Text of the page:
So, the last couple of days as I have scrolled through my Twitter feed, there have been promoted tweets from ESPN begging me (and people like me) to plunk down $4.99/mo to watch exclusive baseball games/soccer games/shows from former athletes.
Rewind several years ago and this would have been the sort of bait that would have hooked me… “You mean there is sports content I am not getting!!! NO!!!” I watched a ton of NBA games, played Fantasy Football, watched golf tournaments, major horse races, the occasional baseball game, MLS Soccer, and on and on. I watched Sportscenter nearly every day, listened to Mike and Mike nearly every morning on the way to the office, live tweeted games… in short, I was a sports fan.
But now, “nah, I’ll pass…”
In fact, over the weekend two MAJOR sporting milestones happened: the Golden State Warriors won their third NBA title in four years – basketball dynasty for the ages was cemented, and another Triple Crown winner was etched into the annals of horse racing history. But I didn’t have a clue either of those things was going on, nor did I care. I found out a couple of days after all of it had happened… My wife actually told me about the Finals.
I have all but entirely stopped watching sports… (with the exception of my beloved Alabama Crimson Tide football team).
Last summer, my family and I cut the cable cord, and one of the things we really considered was how was I going to watch live sports and keep up with things, but it hasn’t been a big deal at all. In fact, I may once a week watch 10 mins of highlights through our HULU Live account, and I almost always find myself getting bored rather quickly. I just don’t care anymore.
Why? What changed?
I have thought about this for a while, and there are a number of people like me out there… Consuming sports was once a big part of my life and now, not so much.
For me, I have narrowed it down to a few of things. 1) Athletes and social media. When social media first came on the scene it was a cool way to see into the lives of athletes and former sports icons. We could see where they ate, what the did when they weren’t training, see their homes, their families, their cars, vacations. It was a deeper insight which we all thought we wanted. But for me all this access has highlighted something that I have known all along… these people are WAY overpaid. The huge homes, the garages full of expensive cars, the diamond rings, it’s online all the time. I mean, I know Michael Jordan made a bonkers amount of money, but in the 80s and 90s it wasn’t on display, in my face everyday. Most of my exposure to Jordan was as he played, and as great as he was, on the court he was still just a player wearing the same uniform as everyone else. Now, we see the wealth far more than we see the performance, and it’s turned me off.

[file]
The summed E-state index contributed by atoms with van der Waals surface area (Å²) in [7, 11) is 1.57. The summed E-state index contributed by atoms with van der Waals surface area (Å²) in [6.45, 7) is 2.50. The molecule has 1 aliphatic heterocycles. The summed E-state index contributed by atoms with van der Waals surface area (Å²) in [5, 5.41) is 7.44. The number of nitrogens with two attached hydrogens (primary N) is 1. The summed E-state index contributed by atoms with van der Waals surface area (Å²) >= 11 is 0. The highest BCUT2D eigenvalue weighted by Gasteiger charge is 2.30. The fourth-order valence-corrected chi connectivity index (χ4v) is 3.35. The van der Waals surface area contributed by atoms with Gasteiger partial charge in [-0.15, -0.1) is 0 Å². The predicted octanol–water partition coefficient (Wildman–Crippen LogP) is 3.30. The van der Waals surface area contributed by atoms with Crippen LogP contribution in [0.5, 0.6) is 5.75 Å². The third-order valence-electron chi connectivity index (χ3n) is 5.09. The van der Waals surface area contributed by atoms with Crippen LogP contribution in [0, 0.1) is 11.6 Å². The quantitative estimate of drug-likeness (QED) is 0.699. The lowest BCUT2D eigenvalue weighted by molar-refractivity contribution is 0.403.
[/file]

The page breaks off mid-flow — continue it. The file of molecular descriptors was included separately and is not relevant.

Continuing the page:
2) The corruption. Because sports news is as pervasive as all other news, we get the blow-by-blow of every corrupt thing that happens with professional athletes. Whether it’s the horrible and all-too-common stories about domestic violence, or the cheating allegations, or the problems with concussions, or gambling – it’s just a lot that has nothing to do with sports. Now, I’m not saying those things should be covered up or not reported… on the contrary, all that reporting showed me that professional sports isn’t worth my time. I was a naive sports fan believing that athletes, as overpaid as they were, helped us tap into something noble about all human beings and their abilities. Their performance in the field of play was inspiring because it was, in a way, transcendent. But that is not true… they are broken and messed up people too who are very good at their jobs – but their nobility is no greater (and an argument could be made that is actually less) than any other person. Sports had always been a way for me to be momentarily lifted from the ordinary brokenness that I see every day; now it only serves as a deeper reminder.
3) Finally, the politics. This is actually the least compelling reason for me to put sports away, though for others it is number 1 with a bullet, but the hirings and firings, rule changes, the overall attention given to political agendas puts me off. Should people of notoriety and popularity use their influence for the sake of causes outside themselves? Yes. But given my first two points, I have come to the conclusion their influence really isn’t well-deserved… the same is true for many of our politicians, but that is an entirely different post.
I kinda mourn the loss of sports in my life, yet it has been necessary. I miss the times I would get passionate about a random sporting event. I will miss dissecting the stats and the discussions about the GOATS… then again, not really.
I will still cheer for my Crimson Tide – though I know there are probably a plethora of faults I could find there – because it reminds me of what’s good about my home state. I will watch some of the upcoming World Cup matches – knowing the corruption in FIFA is still very prevalent and even though somehow neither Italy nor the US qualified – because it is an event that brings large parts of the world together… but that’s about it.
Finally, brothers and sisters, whatever is true, whatever is noble, whatever is right, whatever is pure, whatever is lovely, whatever is admirable—if anything is excellent or praiseworthy—think about such things. – Philippians 4:8